Wizards of Oz

"Life is fraughtless ... when you're thoughtless."


Battle of the Ironclads

In early March 1862, the fledgling navy of the Confederate States of America attempted to break the U.S. Navy's blockade in the Hampton Roads of Virginia, at the confluence of the James, York, Elizabeth and Nansemond Rivers. The Commonwealth of Virginia had seceded from the Union less than a year prior (on April 17, 1861), though parts of the Commonwealth remained in Union control (e.g., the western counties -- soon to become the state of West Virginia -- and Fortress Monroe, at the tip of the Virginia Peninsula).

The U.S. Navy retained command of the seas, and imposed a naval blockade on the CSA to restrict their trade -- and their ability to generate revenues to sustain their secession. While northern states were the most populous (shown by Lincoln's victory in the 1860 presidential election -- despite winning zero electors from Southern states or from New Jersey) and most heavily industrialized (with 80% of total U.S. manufacturing capacity and 67% of U.S. rail lines), nearly 50% of America's GDP in the mid-19th century came from cotton. In fact, southern output of cotton was more than 80% of the entire world's production.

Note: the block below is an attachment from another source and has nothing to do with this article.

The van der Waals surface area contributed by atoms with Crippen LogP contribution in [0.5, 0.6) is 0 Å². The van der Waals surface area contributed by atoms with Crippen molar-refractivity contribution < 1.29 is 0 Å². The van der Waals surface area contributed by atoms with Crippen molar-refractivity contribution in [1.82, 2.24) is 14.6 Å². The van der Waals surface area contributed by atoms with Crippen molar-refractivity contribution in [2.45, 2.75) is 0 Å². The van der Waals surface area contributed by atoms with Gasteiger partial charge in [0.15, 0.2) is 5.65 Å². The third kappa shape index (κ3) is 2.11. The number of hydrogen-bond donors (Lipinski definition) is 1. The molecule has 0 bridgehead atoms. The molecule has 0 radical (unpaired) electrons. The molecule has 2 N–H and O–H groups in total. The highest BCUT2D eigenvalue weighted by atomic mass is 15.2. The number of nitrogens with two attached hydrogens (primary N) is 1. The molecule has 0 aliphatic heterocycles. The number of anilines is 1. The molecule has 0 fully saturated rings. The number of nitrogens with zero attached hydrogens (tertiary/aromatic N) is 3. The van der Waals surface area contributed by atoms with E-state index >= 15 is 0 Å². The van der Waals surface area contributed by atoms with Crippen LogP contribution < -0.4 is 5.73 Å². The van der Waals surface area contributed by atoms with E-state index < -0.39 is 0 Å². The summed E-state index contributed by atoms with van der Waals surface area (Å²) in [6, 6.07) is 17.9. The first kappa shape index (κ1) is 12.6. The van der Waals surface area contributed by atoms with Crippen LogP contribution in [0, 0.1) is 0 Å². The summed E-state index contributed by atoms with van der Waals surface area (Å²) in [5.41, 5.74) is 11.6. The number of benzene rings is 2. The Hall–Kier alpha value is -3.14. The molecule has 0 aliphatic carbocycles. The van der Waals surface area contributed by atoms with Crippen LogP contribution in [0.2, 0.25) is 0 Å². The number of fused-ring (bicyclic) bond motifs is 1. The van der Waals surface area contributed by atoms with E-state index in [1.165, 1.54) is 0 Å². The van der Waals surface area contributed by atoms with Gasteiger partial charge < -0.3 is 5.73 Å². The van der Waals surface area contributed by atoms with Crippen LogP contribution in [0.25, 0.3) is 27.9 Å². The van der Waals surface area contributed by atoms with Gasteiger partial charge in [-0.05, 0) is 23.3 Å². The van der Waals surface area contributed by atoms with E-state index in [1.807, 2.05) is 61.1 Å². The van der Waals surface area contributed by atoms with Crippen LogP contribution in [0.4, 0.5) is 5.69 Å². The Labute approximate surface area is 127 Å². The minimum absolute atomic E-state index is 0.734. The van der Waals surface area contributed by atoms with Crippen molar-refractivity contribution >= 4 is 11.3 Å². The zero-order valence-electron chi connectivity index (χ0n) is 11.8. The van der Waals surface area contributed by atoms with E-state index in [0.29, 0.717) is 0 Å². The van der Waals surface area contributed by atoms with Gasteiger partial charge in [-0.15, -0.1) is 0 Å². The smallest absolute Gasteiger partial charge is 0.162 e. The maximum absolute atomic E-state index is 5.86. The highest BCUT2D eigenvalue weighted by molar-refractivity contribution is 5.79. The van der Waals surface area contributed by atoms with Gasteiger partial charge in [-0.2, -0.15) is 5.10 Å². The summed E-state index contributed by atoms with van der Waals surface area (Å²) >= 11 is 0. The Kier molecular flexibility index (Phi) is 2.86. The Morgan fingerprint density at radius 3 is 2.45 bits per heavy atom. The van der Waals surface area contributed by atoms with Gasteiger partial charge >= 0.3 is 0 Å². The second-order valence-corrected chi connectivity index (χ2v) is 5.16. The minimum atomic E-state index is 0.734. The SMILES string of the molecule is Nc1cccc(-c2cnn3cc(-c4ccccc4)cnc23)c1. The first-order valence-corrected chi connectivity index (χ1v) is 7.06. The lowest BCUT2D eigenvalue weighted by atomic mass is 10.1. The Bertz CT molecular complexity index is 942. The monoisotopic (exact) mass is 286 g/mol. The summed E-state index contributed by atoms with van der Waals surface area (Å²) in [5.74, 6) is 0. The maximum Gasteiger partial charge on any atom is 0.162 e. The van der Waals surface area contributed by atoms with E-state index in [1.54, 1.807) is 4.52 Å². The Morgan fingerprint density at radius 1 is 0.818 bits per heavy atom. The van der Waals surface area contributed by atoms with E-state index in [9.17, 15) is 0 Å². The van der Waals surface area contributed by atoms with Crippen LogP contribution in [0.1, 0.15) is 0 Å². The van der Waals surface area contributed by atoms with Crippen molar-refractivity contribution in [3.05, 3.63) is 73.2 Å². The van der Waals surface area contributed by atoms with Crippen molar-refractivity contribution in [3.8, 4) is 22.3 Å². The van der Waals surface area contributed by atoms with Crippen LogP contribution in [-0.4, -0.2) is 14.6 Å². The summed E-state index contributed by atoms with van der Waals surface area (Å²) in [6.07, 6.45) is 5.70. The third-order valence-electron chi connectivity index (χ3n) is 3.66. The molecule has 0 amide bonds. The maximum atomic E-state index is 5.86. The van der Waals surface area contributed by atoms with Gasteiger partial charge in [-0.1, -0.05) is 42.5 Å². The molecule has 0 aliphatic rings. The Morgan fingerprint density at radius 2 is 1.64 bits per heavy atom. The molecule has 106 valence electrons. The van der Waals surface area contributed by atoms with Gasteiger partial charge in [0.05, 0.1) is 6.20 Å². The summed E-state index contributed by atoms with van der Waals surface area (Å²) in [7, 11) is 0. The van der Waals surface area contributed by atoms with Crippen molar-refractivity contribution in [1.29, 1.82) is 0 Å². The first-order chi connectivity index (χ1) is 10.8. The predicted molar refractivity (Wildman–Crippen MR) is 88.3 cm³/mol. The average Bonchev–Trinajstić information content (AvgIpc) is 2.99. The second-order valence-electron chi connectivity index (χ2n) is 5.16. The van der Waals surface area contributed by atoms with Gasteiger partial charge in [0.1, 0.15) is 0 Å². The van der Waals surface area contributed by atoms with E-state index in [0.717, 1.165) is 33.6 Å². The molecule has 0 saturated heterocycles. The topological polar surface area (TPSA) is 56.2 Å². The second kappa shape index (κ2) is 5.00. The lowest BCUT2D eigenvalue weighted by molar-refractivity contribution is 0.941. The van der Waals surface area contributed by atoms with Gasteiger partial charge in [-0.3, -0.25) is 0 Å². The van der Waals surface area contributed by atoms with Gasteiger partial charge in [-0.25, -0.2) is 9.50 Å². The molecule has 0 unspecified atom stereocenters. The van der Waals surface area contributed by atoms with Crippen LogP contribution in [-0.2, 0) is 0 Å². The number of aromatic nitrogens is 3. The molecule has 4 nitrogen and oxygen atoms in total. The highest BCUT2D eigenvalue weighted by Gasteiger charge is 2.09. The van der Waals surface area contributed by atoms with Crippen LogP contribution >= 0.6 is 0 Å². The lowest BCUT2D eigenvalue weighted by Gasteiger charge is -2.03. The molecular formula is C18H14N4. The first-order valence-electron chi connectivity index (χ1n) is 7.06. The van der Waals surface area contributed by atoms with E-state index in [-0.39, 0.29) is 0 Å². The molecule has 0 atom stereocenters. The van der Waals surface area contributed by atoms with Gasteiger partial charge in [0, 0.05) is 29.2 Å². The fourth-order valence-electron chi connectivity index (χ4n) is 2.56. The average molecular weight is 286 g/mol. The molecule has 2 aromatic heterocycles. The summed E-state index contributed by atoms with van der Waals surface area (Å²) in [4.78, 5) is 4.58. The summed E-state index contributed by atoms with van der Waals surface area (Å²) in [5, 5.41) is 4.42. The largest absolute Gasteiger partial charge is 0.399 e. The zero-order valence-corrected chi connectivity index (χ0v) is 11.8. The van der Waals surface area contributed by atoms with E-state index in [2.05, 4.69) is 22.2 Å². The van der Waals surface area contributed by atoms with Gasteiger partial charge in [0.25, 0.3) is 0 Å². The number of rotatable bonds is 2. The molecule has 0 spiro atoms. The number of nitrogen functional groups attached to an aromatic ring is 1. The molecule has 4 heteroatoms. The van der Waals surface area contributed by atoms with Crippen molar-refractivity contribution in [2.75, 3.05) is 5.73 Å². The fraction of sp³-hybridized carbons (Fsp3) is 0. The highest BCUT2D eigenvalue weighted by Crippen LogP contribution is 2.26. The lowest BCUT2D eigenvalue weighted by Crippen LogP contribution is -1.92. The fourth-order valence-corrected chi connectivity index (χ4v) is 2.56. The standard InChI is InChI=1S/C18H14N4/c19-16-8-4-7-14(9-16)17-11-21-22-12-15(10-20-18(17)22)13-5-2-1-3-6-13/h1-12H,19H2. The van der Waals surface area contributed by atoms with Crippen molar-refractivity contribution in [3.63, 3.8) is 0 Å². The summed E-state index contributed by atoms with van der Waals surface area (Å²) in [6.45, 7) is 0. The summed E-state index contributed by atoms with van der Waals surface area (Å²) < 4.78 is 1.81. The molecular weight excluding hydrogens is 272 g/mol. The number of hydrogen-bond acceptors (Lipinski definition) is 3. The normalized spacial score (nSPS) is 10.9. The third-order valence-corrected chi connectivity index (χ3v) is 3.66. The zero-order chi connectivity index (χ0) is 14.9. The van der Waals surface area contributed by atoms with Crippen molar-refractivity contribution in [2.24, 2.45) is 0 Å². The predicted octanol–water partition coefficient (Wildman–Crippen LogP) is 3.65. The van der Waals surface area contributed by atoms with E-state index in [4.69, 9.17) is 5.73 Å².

When the Commonwealth of Virginia seceded, the U.S. Navy vacated the oldest shipyard in the nation (Gosport Shipyard in Portsmouth, VA, on the Elizabeth River) and scuttled the steam frigate "USS MERRIMACK" in place. The Confederacy raised her and rebuilt her as an ironclad ram, rechristening her as "CSS VIRGINIA".

On the morning of March 8th, 1862, the VIRGINIA steamed into the Hampton Roads with the intention of breaking the Union blockade. Ramming USS CUMBERLAND below the waterline and then forcing the surrender of USS CONGRESS, VIRGINIA returned to port after darkness for repairs. The next morning, she returned to finish off the Union fleet -- but encountered a new arrival to the scene: USS MONITOR, the first true "ironclad" commissioned by the U.S. Navy.

Though the ensuing battle ended in a standoff, the event proved decisive for the Union -- which preserved the blockade's stranglehold on CSA trade.

Our home in Virginia was just a few miles south of the waters where the Battle of the Hampton Roads took place. As proof that to the victor goes the spoils, even south of the Mason-Dixon Line, U.S. Interstate 664 (the western edge of the Hampton Roads' "beltway") crosses the battle site via the Monitor-Merrimac Memorial Bridge-Tunnel (changing VIRGINIA back to its original U.S. Navy name -- albeit without the "k").

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At 11/3/08 17:47 , Anonymous Anonymous said...

This particular battle has always intrigued me because it is one of the few instances in history where you can point to a particular event and say 'Here is where the world changed'. When the Monitor and the Virginia (for all of its faults) met it became very clear that unless the ship you were sitting on was an armored ship (and that was all other ships except for a few others over in Europe not nearly as advanced as the Monitor) you might as well paint a bull's-eye on your hull because you are now nothing more than a target.